It was only 10:30 in the morning and I already had proof there really is such a thing as a stupid question. He was white, middle class and pasty—I could pretty much peg him as a Trump voter—and, pointing at a gorgeous red standstone butte formation, he asked a fellow white, middle class, pasty male: “do you think some of those are man made?” I butted in: “no sir, God made all of those.” I thought that might help him understand.
Minutes later, though, something different occurred to me about my fellow white, middle class, pasty male: he didn’t feel the vortex either. Sedona, Arizona is known for it’s spectacular natural beauty. It is also known for its “vortexes” (and yes, the word they use is “vortexes” rather than “vortices”). The spiritually inclined—particularly those without a traditional religious portfolio—believe these vortexes are some sort of confluence and conflagration of “energy fields” (not the kinds you drill in) that enable one to tap into “natural electromagnetic earth energy, also known as ley lines.” Doing so supposedly amplifies emotional states, enhances spiritual development and taps into “other dimensions.”
Color me just as dubious as Sedona’s rocks are red. With that in mind, Nancy suggested the Center for the New Age Superstore might be just the place to help me see what I wasn’t seeing. We walked in to the Superstore as a crystal-wielding New Ager—half hippy, half George Winston fan—walked out leaving the door open. There were a lot of crystals there. A lot. Big ones. Little ones. And frankly, nearly all of them were beautiful ones.
Seriously, though, amethysts “inspire divine love” and “encourage selflessness and spiritual wisdom” and something called “angel aura” (quartz that is bonded with platinum and silver) “enhances communication with angels” and “brings serenity and peace of mind.” Really? The bullshit meter app on my iPhone said it needed a change of batteries.
It was then, as we reached the heart of the place, that I heard the Superstore’s proprietor—a thin, lanky and heavily wrinkled woman who seemed to have been ridden hard and put away wet—say into her cell phone: “they won’t even close the damned door.” I smiled at her, snarkily wondering to myself “if those crystals are so powerful why doesn’t she get them to close the door.” More seriously though, it occurred to me, she did not exactly seem particularly self-actualized. Not a great advertisement for crystal power.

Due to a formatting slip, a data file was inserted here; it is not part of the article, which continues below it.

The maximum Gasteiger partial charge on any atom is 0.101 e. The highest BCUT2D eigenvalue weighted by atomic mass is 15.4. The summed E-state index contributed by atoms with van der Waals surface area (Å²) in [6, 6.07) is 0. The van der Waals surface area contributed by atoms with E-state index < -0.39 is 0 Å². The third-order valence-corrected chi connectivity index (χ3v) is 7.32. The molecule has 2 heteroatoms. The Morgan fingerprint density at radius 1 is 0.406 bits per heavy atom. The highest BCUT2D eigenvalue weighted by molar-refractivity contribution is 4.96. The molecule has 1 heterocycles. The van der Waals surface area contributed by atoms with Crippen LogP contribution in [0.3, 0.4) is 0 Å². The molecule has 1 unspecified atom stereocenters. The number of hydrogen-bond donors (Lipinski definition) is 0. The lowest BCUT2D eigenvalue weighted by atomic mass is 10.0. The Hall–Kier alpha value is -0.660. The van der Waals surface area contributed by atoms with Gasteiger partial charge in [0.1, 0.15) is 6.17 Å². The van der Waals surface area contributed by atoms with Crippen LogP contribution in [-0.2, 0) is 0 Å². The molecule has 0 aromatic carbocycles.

I was pretty sure the Superstore wasn’t a vortex. Certainly I felt nothing “spiritual” there. Crystals notwithstanding and despite the prevalence of the trappings of New Age spirituality, the Superstore struck me as the very opposite of “spiritual.” If that is what “spiritual” really was I wanted nothing to do with it.
So where were these Vortexes? Bell Rock, quite near where we were staying, was definitely pegged as one. And it was hard not to feel something special at Bell Rock. The red sandstones alone were special, but the way they stood out against the blue sky was remarkable in its own right. The horizontal depositional striations and the shadows in the crags created by the erosional patterns gave the entire thing a timeless air. Vortex, I don’t know, but there was something extraordinary there.
And Bell Rock was not the only supposed Vortex. They’re said to be spread around Sedona, tending to correspond to some of the most spectacularly beautiful features and vistas Sedona and its vicinity had to offer. Perhaps the most spectacular of those is right around Sedona’s airport. As the sun fades the hills light up, revealing time beyond history and a beauty no crystal collection or New Age tome could touch. Those rocks, it seems, do not mean what the Superstore thinks they mean.
The food of Sedona may have been more than the equal of the Superstore and its ilk, but was no match for the beauty of the town and its surroundings. The best restaurant in Sedona is, hands down, Elote Café. And the restaurant’s two best dishes were two involving its namesake: elote (sweet corn). The dish called “Elote” is a take on Mexican street corn and includes fire roasted corn, spicy mayonnaise and cotija cheese. It’s a terrific dish—I’d made innumerable cups of a different take on the same thing during my stage at La Justina.